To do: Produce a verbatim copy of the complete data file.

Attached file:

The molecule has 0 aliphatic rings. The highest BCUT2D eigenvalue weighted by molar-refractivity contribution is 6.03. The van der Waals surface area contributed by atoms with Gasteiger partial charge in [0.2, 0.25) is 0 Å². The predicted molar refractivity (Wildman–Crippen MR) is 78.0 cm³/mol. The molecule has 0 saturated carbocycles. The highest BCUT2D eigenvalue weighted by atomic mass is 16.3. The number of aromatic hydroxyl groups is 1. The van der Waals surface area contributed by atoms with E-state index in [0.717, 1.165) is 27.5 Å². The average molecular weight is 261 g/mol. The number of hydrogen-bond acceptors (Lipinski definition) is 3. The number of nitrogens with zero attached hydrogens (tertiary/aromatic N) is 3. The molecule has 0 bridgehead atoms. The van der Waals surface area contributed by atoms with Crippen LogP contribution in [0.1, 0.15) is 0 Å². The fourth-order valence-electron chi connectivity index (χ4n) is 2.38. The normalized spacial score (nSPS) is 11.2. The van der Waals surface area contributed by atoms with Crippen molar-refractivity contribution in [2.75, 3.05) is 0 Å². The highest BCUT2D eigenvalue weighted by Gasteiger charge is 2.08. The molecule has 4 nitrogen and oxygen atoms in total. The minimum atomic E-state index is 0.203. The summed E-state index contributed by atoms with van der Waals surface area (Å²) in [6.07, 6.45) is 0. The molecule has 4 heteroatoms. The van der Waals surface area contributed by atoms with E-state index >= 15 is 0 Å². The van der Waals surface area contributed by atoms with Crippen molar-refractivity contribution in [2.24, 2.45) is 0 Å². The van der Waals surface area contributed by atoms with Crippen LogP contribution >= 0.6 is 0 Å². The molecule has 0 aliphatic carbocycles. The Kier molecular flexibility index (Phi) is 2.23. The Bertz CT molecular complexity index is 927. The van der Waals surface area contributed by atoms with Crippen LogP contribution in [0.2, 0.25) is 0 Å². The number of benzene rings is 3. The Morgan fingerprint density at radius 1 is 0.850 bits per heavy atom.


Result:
The molecule has 0 aliphatic rings. The highest BCUT2D eigenvalue weighted by molar-refractivity contribution is 6.03. The van der Waals surface area contributed by atoms with Gasteiger partial charge in [0.2, 0.25) is 0 Å². The predicted molar refractivity (Wildman–Crippen MR) is 78.0 cm³/mol. The molecule has 0 saturated carbocycles. The highest BCUT2D eigenvalue weighted by atomic mass is 16.3. The number of aromatic hydroxyl groups is 1. The van der Waals surface area contributed by atoms with E-state index in [0.717, 1.165) is 27.5 Å². The average molecular weight is 261 g/mol. The number of hydrogen-bond acceptors (Lipinski definition) is 3. The number of nitrogens with zero attached hydrogens (tertiary/aromatic N) is 3. The molecule has 0 bridgehead atoms. The van der Waals surface area contributed by atoms with Crippen LogP contribution in [0.1, 0.15) is 0 Å². The fourth-order valence-electron chi connectivity index (χ4n) is 2.38. The normalized spacial score (nSPS) is 11.2. The van der Waals surface area contributed by atoms with Crippen molar-refractivity contribution in [2.75, 3.05) is 0 Å². The highest BCUT2D eigenvalue weighted by Gasteiger charge is 2.08. The molecule has 4 nitrogen and oxygen atoms in total. The minimum atomic E-state index is 0.203. The summed E-state index contributed by atoms with van der Waals surface area (Å²) in [6.07, 6.45) is 0. The molecule has 4 heteroatoms. The van der Waals surface area contributed by atoms with E-state index >= 15 is 0 Å². The van der Waals surface area contributed by atoms with Crippen molar-refractivity contribution in [2.24, 2.45) is 0 Å². The van der Waals surface area contributed by atoms with Crippen LogP contribution >= 0.6 is 0 Å². The molecule has 0 aliphatic carbocycles. The Kier molecular flexibility index (Phi) is 2.23. The Bertz CT molecular complexity index is 927. The van der Waals surface area contributed by atoms with Crippen LogP contribution in [0.2, 0.25) is 0 Å². The number of benzene rings is 3. The Morgan fingerprint density at radius 1 is 0.850 bits per heavy atom.